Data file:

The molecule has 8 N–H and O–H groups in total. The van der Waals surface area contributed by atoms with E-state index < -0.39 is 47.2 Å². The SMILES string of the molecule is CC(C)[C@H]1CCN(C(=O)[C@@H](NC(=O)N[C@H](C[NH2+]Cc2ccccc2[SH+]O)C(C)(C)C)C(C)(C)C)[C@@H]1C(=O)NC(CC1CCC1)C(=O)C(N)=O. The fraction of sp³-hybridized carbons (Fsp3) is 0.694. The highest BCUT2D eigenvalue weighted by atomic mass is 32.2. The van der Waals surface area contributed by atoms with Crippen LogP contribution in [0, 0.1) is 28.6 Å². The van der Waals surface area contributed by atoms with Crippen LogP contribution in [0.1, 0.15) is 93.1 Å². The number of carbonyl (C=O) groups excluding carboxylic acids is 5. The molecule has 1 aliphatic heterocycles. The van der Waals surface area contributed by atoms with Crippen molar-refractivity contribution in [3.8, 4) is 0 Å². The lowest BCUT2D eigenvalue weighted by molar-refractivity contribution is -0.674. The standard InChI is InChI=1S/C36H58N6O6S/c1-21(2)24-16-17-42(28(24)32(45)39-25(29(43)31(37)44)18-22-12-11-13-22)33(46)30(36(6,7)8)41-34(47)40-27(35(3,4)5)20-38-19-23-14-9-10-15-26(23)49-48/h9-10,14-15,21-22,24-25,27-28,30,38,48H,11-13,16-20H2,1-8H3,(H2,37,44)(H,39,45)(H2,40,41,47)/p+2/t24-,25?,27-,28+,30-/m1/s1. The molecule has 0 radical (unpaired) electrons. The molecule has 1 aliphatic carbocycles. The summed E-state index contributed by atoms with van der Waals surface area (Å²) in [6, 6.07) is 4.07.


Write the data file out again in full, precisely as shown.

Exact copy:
The molecule has 8 N–H and O–H groups in total. The van der Waals surface area contributed by atoms with E-state index < -0.39 is 47.2 Å². The SMILES string of the molecule is CC(C)[C@H]1CCN(C(=O)[C@@H](NC(=O)N[C@H](C[NH2+]Cc2ccccc2[SH+]O)C(C)(C)C)C(C)(C)C)[C@@H]1C(=O)NC(CC1CCC1)C(=O)C(N)=O. The fraction of sp³-hybridized carbons (Fsp3) is 0.694. The highest BCUT2D eigenvalue weighted by atomic mass is 32.2. The van der Waals surface area contributed by atoms with Crippen LogP contribution in [0, 0.1) is 28.6 Å². The van der Waals surface area contributed by atoms with Crippen LogP contribution in [0.1, 0.15) is 93.1 Å². The number of carbonyl (C=O) groups excluding carboxylic acids is 5. The molecule has 1 aliphatic heterocycles. The van der Waals surface area contributed by atoms with Crippen molar-refractivity contribution in [3.8, 4) is 0 Å². The lowest BCUT2D eigenvalue weighted by molar-refractivity contribution is -0.674. The standard InChI is InChI=1S/C36H58N6O6S/c1-21(2)24-16-17-42(28(24)32(45)39-25(29(43)31(37)44)18-22-12-11-13-22)33(46)30(36(6,7)8)41-34(47)40-27(35(3,4)5)20-38-19-23-14-9-10-15-26(23)49-48/h9-10,14-15,21-22,24-25,27-28,30,38,48H,11-13,16-20H2,1-8H3,(H2,37,44)(H,39,45)(H2,40,41,47)/p+2/t24-,25?,27-,28+,30-/m1/s1. The molecule has 0 radical (unpaired) electrons. The molecule has 1 aliphatic carbocycles. The summed E-state index contributed by atoms with van der Waals surface area (Å²) in [6, 6.07) is 4.07.